Question 2: What research paradigms guide research as it seeks to influence practice?

Management accounting researchers belong to different paradigms. A paradigm is a community of scholars who share similar sets of assumptions, concepts, beliefs, and methodologies regarding how science in their discipline should be conducted (Malmi 2010). These communities work together to assimilate knowledge about their shared interests. Management accounting researchers are trained and instructed on selecting one paradigm, but focusing exclusively on one paradigm can potentially pose obstacles tor the development ot both management accounting research and practice. In recent years, management accounting researchers have become concerned that doing so results in a narrow focus on research questions that are less interesting to both research and practitioner audiences (Malmi 2010; Merchant 2010).

The majority of published academic works on managerial accounting provide empirical results that are based on an economic or applied psychological perspective. These results suggest that management accounting researchers with an economics-based view tend to approach research as positivists (Lachmann, Trapp, and Trapp 2017). Positivist researchers believe that social order and consensus exist in the management accounting profession and more generally in society. Management accounting, from their perspective, serves management as it works to meet the demands of shareholders, consistent with shareholder theory. Lachmann, Trapp, and Trapp 2017 analyzed positivist management accounting research in the last four decades. They show that even positivist management accounting researchers’ focus has substantially become narrower, employing similar methods and using similar theoretical perspectives. This narrowness in positive management accounting is especially evident between 2010 and 2012 (Lachmann, Trapp, and Trapp 2017).

As expected, positivist management accounting researchers also tend to take on a corporate or organizational-level approach. Positivist behavioral management accounting researchers apply an economics-based perspective and a functionalist approach to evaluate how management control impacts and assists the organization in achieving organizational goals such as wealth maximization, efficiency, and effectiveness.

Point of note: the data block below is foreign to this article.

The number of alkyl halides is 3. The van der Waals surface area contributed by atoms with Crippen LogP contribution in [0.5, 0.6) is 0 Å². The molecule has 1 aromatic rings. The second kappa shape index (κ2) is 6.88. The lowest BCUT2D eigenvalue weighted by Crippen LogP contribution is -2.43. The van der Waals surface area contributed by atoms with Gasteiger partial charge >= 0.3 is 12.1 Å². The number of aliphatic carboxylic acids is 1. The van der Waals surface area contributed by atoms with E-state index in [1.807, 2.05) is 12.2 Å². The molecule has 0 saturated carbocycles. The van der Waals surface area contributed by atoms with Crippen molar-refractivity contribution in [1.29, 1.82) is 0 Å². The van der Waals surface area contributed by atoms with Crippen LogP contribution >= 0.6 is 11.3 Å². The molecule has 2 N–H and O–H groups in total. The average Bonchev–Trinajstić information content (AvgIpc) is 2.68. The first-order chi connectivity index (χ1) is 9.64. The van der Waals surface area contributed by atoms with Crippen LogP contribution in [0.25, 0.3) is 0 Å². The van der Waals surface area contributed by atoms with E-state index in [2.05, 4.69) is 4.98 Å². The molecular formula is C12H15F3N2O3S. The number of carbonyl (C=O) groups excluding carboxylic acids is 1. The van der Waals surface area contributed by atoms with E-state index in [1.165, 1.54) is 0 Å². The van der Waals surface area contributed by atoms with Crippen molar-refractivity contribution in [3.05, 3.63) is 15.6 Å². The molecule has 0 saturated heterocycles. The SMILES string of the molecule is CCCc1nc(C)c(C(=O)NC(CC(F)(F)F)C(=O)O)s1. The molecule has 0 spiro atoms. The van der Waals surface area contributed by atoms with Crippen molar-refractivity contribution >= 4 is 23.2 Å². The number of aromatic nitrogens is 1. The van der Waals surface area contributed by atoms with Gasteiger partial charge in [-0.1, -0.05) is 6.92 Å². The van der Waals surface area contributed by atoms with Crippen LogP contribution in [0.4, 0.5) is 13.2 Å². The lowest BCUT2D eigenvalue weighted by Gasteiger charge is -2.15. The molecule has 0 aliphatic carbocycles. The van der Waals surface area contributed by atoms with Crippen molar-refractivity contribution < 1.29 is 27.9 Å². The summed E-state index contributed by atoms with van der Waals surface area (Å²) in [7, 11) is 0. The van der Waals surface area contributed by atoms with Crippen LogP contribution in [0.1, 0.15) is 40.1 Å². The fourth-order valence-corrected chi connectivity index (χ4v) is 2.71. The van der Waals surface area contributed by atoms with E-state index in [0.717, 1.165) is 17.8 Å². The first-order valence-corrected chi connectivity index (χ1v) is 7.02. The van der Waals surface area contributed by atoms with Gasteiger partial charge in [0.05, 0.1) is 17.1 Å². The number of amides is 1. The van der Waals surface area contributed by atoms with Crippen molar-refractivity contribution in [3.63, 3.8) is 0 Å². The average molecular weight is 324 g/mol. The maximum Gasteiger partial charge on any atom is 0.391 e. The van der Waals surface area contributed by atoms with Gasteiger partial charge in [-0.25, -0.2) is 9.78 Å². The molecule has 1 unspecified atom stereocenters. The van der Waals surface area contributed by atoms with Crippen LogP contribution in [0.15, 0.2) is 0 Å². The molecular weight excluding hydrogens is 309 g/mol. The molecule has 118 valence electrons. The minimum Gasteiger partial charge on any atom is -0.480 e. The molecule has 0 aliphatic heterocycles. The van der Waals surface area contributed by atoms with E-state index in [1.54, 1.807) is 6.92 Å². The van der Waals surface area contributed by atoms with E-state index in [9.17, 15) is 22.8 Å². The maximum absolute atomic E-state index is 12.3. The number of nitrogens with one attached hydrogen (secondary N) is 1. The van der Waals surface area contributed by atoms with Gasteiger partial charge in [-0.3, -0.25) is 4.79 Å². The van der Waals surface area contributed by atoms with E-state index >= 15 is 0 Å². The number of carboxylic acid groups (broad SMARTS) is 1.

These analyses suggest that although overall management accounting research continues to converge toward a functionalist approach, functionalist researchers are further narrowing their interests and focus on similar topics, methods, and theories. This can be concerning because if this trajectory continues, management accounting research will eventually conform and lack a healthy diversity in theoretical and methodological perspectives. Without this diversity, management accounting research might not be able to holistically understand a variety of current relevant management accounting issues, particularly those issues that are decidedly ethical ones.

Although management accounting research is continuously converging toward a functionalist, positive, and organizational approach, there is still a current smaller subset of researchers who take an alternative approach. This group, also considered positivist, examine management control systems and costs from a psychological (individual level) or sociological (societal level) perspective. Further, behavioral management accounting researchers who identify and provide potential suggestions for change are considered non-positivists. These types of researchers focus on the negative impact of management controls and cost on the individual and society. Commonly known as alternative management accounting researchers, these scholars focus, for example, on conflict resolution and improving our current management accounting system to more directly consider the interests of non-shareholder stakeholders.

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